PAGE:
|Some of the attendees at the workshop|
Plant material was shared around including herb cuttings, ginger, yakon, tumeric, sweet potato runners and many others. There was a great energy and generous community spirit of sharing, swapping and pooling of ideas.
Greg spent time interviewing a number of longer term Transition Town members for their book which is being launched next September. Should make an interesting read.
|Sophie and Greg enjoying breakfast inside the cafe after a hot ride from Maleny showgrounds|
As part of the Seedy Sunday Workshop, there was lots of hands-on learning and jobs to do so everyone could pick up new skills from processing seeds (separating seed heads from the seeds) to winnowing (blowing chaff off on trays), using pastry or artist's brushes to clean seeds, crushing seedpods in calico bags to measuring and labelling each packet.
|Sieving seeds from chaff into the mulch bag|
Rather than waste the seed heads and chaff that remain after we've processed the seeds, we tip our 'mulch bag' into the Sweethearts Cafe pot plants as a layer of organic mulch. If we've missed any seeds during the process, free herbs pop up and grow!
Many hands made light work of the huge number of seeds we had to process on the day. Visitors from Turnstyle Seed Exchange helped process herb and flower seeds using different techniques in a nice shady spot under the trees.
|Blowing chaff from tiny mustard seeds|
|Flat plates and shallow trays are useful for winnowing to remove chaff|
When processing seeds, we used plates, trays, sieves and strainers of different sizes, spoons, calico and paper bags and pastry and artist's brushes.
|Using a pastry brush to clean fine chaff off seeds before packaging.|
Once the seeds were cleaned, they were ready to be measured for packaging.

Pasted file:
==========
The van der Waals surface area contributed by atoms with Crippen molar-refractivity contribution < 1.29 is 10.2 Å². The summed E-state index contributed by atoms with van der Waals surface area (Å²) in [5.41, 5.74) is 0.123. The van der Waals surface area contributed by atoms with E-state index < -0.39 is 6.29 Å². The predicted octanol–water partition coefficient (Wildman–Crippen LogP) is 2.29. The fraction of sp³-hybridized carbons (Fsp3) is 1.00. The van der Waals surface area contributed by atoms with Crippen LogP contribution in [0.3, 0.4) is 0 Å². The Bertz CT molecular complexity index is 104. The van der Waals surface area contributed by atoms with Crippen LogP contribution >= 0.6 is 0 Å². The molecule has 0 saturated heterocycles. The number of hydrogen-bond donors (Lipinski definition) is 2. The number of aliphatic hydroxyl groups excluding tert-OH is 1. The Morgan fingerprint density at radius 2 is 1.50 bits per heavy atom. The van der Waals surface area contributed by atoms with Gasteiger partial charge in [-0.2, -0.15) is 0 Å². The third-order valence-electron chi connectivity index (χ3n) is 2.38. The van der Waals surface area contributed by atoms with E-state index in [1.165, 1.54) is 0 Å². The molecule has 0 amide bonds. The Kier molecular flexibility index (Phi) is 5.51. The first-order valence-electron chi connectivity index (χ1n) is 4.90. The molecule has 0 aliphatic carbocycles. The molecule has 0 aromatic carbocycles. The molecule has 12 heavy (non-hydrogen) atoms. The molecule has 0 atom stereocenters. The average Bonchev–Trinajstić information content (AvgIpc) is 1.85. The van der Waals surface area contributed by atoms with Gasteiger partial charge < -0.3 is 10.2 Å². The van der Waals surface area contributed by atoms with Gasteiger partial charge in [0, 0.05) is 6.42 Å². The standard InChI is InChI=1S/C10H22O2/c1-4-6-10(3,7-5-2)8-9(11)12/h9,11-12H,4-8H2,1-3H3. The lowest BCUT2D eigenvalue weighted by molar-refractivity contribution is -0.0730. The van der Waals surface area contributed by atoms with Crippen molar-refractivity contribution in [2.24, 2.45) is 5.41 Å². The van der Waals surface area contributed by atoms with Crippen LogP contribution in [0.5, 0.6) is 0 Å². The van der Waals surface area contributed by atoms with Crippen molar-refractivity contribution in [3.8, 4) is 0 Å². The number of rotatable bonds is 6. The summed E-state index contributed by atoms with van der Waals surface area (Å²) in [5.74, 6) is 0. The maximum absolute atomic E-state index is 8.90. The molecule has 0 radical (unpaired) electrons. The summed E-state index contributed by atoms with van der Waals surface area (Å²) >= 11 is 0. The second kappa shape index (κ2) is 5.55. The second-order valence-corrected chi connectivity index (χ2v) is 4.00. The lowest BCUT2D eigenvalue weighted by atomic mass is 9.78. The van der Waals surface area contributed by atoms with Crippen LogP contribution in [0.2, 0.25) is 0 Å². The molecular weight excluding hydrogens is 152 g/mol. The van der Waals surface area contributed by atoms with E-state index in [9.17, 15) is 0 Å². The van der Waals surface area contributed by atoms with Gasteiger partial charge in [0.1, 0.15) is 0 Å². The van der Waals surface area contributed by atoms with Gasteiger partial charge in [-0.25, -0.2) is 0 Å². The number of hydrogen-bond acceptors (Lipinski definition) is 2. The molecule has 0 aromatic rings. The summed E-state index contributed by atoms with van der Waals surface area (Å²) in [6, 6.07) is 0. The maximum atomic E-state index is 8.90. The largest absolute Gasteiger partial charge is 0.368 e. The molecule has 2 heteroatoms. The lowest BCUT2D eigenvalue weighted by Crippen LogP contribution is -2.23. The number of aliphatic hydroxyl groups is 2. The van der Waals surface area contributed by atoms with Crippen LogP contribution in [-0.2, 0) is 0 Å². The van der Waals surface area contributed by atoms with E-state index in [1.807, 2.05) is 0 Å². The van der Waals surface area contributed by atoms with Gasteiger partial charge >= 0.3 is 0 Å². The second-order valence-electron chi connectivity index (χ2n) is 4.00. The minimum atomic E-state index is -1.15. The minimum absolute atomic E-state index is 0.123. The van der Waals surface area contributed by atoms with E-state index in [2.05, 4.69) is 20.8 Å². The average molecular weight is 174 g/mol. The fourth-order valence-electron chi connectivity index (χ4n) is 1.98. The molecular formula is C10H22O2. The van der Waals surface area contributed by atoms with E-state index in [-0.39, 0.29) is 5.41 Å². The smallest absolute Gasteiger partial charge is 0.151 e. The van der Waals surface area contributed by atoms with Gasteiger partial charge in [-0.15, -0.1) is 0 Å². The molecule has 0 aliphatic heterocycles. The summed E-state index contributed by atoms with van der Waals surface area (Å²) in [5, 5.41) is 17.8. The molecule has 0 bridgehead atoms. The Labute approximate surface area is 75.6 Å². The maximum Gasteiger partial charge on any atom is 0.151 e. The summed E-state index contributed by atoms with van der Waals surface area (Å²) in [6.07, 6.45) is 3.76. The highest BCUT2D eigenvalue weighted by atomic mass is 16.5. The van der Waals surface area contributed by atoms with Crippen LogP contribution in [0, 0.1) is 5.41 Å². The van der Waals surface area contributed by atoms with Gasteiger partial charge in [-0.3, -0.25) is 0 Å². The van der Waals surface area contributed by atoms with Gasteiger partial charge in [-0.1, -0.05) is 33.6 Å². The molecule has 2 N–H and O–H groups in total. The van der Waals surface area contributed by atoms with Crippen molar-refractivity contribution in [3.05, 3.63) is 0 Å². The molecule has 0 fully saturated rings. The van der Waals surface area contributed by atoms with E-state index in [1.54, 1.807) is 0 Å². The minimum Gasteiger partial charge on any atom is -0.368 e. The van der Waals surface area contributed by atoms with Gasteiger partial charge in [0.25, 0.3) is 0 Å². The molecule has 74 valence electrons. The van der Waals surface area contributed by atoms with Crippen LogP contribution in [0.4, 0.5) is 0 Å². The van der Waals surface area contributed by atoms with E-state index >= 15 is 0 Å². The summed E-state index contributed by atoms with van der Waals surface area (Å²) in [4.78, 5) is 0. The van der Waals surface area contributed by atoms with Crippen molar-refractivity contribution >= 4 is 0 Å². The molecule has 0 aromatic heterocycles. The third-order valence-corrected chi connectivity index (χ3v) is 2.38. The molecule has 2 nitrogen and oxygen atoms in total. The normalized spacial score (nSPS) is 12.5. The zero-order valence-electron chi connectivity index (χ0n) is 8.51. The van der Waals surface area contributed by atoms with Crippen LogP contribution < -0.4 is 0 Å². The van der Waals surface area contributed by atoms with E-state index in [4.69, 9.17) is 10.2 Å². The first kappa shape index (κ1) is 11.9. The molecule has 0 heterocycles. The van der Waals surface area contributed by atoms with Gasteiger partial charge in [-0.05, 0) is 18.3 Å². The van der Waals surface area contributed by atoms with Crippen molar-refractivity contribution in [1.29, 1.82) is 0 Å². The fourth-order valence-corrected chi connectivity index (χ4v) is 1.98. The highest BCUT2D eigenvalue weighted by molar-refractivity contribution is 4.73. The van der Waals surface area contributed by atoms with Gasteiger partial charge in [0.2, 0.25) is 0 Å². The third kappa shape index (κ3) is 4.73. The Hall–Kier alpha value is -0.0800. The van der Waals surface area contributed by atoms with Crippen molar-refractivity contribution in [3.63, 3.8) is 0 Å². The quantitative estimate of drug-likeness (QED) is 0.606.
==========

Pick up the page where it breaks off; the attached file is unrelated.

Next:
|Clean green mustard seeds ready for packaging.|
|The Seed Saver's Handbook provides a guide as to how many seeds to add to each packet.|
|Justin doing some finer cleaning of seeds|
Below shows Tim Searle separating marigold seeds from chaff. He ended up with a huge bowlful of flower seeds and these were shared back into Turnstyle's Seed Exchange seed bank. A little 'cross-pollination' between groups!
|Separating flower petals from the seed|
Due to high humidity on the day, we had to work quickly. Mould is a seed saver's enemy!
|Measuring nasturtium seeds out for packaging.|
Labelling seeds for the seed bank - one of the most important jobs to do! We include the name of the seed, the source if known, date and when to sow.
|Paper envelopes, self seal bags and pens are also important in the seed saving kit|
Finished packets were added to the seed bank ready for distribution.
Finally, we shared some seeds with the Turnstyle Seed Exchange seed bank so they could return to Brisbane with some new varieties of locally grown seed to share in their community.
At the end of the workshop everyone went home with free seeds to plant and share. Many of the participants were so engrossed in their tasks that the time slipped away and the last of us left around 1.30pm! The cafe had been kept busy serving up local food and coffee and Greg and Sophie were ready for the next leg of their journey. We look forward to our next meeting and welcoming new visitors to join in the fun!
By Anne Gibson